Disciplinary issues surrounding Covid-19

With the ever-changing Covid-19 government guidance, it can be hard for employers and employees alike to keep up with the latest rules. Tensions in the workplace can rise when employees break Covid-19 rules, and this can also impact the employer. With safety in the workplace a paramount concern, employers may decide that behaviour straying from Covid-19 rules and guidance should be dealt with as a disciplinary issue.

Before deciding on any disciplinary measures, it is essential to ensure that employees are aware of which actions they could face consequences for at work. You may want to introduce a new policy, post regular updates where they’re viewable by all staff or send frequent communications. Whichever manner you choose to convey this employee guidance in, it is important that staff know how seriously you take the rules, and how strictly you expect them to follow them.

Covid-19 health and safety measures can now be expected in every workplace. From wearing a mask, keeping two metres apart to self-isolating when required, there are various methods to ensure transmission risk is minimised. Employers must ensure it is possible for employees to comply, for example by providing adequate space and equipment. If an employee breaks government imposed rules or guidance at work, this could affect the safety of other employees and even damage an employer’s reputation, so it is important such actions are treated as a serious matter. If you have made it clear you expect employees to comply with government rules and they do not, you will have the right to take disciplinary action.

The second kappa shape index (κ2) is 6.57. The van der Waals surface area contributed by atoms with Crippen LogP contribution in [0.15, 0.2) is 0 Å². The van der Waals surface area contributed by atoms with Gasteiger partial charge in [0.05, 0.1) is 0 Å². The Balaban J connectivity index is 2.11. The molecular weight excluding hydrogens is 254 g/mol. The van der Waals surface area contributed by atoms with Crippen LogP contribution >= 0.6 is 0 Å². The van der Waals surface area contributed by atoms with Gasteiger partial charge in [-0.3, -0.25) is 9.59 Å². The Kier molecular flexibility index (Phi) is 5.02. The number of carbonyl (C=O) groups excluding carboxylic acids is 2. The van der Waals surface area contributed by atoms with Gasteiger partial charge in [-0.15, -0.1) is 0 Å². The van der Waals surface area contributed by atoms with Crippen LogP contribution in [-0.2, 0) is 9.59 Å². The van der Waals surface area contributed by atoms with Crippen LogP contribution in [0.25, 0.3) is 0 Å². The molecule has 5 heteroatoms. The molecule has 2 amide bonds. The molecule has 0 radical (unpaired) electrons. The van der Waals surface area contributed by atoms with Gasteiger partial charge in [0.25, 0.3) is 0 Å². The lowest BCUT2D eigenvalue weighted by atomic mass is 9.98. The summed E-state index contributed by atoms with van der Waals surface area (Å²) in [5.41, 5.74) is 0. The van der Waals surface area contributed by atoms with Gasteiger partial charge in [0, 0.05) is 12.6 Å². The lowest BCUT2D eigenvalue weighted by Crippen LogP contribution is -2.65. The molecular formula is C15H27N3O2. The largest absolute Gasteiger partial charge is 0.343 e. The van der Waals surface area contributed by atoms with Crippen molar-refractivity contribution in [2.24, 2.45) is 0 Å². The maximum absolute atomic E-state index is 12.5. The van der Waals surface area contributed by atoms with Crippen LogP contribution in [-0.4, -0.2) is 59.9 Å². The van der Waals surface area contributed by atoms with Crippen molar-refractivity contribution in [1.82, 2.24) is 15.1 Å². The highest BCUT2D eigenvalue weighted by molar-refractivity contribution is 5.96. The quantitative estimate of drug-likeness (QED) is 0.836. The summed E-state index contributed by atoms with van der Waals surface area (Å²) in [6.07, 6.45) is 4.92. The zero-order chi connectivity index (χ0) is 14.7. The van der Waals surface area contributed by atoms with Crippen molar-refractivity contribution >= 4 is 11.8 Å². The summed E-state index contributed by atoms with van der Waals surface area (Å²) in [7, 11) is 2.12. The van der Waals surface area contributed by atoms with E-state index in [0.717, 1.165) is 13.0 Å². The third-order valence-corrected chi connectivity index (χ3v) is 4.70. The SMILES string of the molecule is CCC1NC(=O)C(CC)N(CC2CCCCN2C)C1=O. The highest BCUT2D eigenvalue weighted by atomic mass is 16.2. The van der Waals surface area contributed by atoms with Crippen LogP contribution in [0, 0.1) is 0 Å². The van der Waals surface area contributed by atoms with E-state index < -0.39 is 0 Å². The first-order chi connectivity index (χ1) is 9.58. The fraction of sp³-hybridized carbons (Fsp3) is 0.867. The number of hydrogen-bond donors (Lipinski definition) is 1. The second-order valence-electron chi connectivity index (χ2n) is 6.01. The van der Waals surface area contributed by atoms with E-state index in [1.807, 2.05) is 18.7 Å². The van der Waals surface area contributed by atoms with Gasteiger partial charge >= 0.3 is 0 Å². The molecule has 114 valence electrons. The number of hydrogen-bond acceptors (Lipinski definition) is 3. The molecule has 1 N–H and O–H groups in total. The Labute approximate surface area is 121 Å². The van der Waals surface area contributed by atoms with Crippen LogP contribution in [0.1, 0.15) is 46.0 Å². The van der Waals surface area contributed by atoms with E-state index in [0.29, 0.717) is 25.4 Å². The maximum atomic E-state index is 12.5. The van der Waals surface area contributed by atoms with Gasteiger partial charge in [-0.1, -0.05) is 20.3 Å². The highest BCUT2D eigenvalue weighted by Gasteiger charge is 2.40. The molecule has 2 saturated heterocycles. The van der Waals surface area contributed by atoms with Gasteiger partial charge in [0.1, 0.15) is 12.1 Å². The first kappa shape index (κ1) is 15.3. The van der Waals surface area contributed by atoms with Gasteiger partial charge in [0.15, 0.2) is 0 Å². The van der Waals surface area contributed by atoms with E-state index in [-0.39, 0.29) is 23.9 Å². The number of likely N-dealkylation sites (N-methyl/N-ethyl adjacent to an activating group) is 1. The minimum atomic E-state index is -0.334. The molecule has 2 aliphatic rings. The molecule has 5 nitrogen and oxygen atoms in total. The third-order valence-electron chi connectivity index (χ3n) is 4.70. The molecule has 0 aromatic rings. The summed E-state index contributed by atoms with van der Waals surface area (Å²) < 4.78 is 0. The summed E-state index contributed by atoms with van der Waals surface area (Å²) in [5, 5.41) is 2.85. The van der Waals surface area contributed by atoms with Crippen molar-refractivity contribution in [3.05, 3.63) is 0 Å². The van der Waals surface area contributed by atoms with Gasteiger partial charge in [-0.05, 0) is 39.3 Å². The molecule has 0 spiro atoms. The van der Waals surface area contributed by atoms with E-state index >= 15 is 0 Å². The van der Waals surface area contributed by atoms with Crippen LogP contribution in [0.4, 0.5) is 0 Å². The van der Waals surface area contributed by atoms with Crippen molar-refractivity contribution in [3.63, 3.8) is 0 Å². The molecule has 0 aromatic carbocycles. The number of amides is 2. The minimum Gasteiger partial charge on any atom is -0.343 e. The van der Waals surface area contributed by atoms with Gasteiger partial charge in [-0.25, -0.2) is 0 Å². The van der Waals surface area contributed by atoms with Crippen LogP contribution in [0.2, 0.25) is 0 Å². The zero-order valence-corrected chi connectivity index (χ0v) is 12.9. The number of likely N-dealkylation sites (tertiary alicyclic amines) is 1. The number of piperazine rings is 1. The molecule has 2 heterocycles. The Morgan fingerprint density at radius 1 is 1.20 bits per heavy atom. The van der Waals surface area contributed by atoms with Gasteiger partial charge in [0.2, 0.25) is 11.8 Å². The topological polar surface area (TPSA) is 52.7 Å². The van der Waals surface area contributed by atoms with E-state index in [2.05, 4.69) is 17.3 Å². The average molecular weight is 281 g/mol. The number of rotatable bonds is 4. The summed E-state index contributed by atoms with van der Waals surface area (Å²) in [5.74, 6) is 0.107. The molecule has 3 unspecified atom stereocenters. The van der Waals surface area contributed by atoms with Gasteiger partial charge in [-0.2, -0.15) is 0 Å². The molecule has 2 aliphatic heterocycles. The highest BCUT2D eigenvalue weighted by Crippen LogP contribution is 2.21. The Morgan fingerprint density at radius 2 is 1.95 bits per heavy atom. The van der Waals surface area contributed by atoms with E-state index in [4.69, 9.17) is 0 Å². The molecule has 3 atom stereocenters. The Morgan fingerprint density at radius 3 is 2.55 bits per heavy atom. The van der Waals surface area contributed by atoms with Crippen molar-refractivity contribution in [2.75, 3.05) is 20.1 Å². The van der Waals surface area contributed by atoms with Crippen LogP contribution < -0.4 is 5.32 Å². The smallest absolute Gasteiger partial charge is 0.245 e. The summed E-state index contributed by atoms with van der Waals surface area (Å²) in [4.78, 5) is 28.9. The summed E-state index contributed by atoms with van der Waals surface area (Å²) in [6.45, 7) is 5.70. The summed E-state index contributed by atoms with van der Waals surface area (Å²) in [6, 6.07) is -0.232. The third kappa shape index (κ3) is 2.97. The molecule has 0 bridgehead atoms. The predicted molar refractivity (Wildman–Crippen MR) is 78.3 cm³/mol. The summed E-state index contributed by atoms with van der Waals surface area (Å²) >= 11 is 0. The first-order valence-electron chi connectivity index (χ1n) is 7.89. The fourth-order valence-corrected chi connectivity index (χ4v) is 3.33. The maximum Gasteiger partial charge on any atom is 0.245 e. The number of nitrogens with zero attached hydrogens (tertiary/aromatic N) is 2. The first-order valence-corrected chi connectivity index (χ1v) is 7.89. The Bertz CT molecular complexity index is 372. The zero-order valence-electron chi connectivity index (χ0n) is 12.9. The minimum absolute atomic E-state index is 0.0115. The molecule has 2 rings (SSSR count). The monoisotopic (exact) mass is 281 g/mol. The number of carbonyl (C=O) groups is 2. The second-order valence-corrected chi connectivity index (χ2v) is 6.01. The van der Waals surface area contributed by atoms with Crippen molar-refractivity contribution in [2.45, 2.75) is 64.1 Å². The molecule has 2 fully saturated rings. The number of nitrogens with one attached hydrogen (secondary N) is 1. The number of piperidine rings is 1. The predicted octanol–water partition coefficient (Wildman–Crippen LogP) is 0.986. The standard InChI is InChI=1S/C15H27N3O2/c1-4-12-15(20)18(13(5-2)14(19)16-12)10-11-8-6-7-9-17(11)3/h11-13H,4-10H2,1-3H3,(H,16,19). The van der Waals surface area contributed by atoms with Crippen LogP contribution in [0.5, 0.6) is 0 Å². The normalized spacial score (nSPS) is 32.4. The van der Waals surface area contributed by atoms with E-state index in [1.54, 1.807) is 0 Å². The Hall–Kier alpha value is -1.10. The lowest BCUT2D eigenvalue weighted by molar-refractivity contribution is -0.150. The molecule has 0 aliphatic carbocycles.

When employees breach Covid-19 guidance in their own time, the situation is less clear cut. In general, employers cannot discipline an employee for actions taken during their spare time.

Examples of breaches could be exceeding the number of people allowed to meet at one time, or embarking on non-essential travel when this is advised against. Unless their actions could affect the employee when carrying out their work, you will not generally have the right to discipline them. However, there are some examples of when breaches could constitute grounds for disciplinary action:

  • An inability to come into work, thereby negatively impacting the employer.
  • Attending the workplace following a breach causing a health and safety risk to others.
  • Breaking the rules when it is visible they are an employee of the business, including posting content on social media.

As always, it is vital to conduct a thorough investigation into the circumstances and not to make any swift conclusions. Assess the severity of the employee’s actions and decide whether disciplinary action is required, or whether the case could be resolved informally. Consider how similar situations may have been dealt with, and what policies in place say on the matter. By being thorough yet fair, employers can set an important precedent for dealing with Covid-19 breaches going forward.


In these uncertain times it’s crucial to talk to your staff, inform them of any updates to policies or advice, and ensure they feel involved in maintaining a safe workplace. Make sure employees are aware of the rules as well as the consequences you may impose for breaking them, so that disciplinary action is a known penalty for behaving inappropriately with regards to Covid-19.

If you would like any further information on this topic, please get in touch with Holly Milne in the employment team at Cripps Pemberton Greenish.